Intellectual Property Law

Imprisoned ex-dictator Manuel Noriega sues over use of his persona in 'Call of Duty: Black Ops II'


image

Image from Call of Duty: Black Ops II.
Courtesy of Activision Blizzard Inc.

Activision Blizzard Inc. may have thought imprisoned former Panamanian dictator Manuel Noriega was libel-proof.

But that doesn’t mean the California-based company gets to profit from using his persona as “a kidnapper, murderer and enemy of the state” in its popular “Call of Duty: Black Ops II” video game without his consent, Noriega said in a lawsuit filed Tuesday. The legal action also says the game portrays the now-80-year-old “as the culprit of numerous fictional heinous crimes, creating the false impression that defendants are authorized to use plaintiff’s image and likeness.”

Filed in Los Angeles Superior Court, the suit seeks compensatory and punitive damages for alleged misappropriation of the Noriega’s image, as well as disgorgement of profits, according to Courthouse News and the Los Angeles Times’ Technology Now blog (sub. req.).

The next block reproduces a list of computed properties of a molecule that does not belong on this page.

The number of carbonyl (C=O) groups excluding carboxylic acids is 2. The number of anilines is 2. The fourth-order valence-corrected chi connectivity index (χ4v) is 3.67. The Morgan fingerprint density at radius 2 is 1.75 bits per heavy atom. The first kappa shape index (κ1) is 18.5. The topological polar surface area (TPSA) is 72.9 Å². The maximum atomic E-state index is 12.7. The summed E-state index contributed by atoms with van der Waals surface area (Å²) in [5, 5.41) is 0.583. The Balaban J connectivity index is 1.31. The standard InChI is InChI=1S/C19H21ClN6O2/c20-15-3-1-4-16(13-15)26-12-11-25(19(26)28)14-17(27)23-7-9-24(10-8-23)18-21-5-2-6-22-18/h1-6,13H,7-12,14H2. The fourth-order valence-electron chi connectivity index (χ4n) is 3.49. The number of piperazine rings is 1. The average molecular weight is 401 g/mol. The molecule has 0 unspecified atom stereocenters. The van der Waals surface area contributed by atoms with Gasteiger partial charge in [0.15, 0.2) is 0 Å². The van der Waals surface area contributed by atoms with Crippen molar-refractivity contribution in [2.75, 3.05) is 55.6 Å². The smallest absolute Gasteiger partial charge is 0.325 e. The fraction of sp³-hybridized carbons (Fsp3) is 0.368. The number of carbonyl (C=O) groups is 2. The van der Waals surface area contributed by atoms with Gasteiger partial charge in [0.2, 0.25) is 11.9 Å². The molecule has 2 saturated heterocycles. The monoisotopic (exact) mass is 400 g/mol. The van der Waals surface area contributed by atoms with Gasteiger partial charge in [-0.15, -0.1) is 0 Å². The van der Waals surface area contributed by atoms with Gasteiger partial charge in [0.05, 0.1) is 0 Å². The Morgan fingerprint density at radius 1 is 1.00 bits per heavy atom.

Thomas Girardi of Girardi & Keese in Los Angeles is representing Noriega in the suit, which asserts claims for alleged violation of Noreiga’s common-law right of publicity, unjust enrichment and unfair business practices.

Activision didn’t immediately respond to the newspaper’s request for comment Tuesday evening.

Noriega was ousted in 1989 by a U.S. invasion and arrested. He served some 15 years in federal prison after being convicted in 1992 by a Miami jury on racketeering and drug trafficking charges, as the Los Angeles Times reported at that time.

After his 2007 release, he was extradited first to France and then to Panama, where he is now serving a 20-year prison term, Courthouse News notes. CNN and the Telegraph have stories about those cases.

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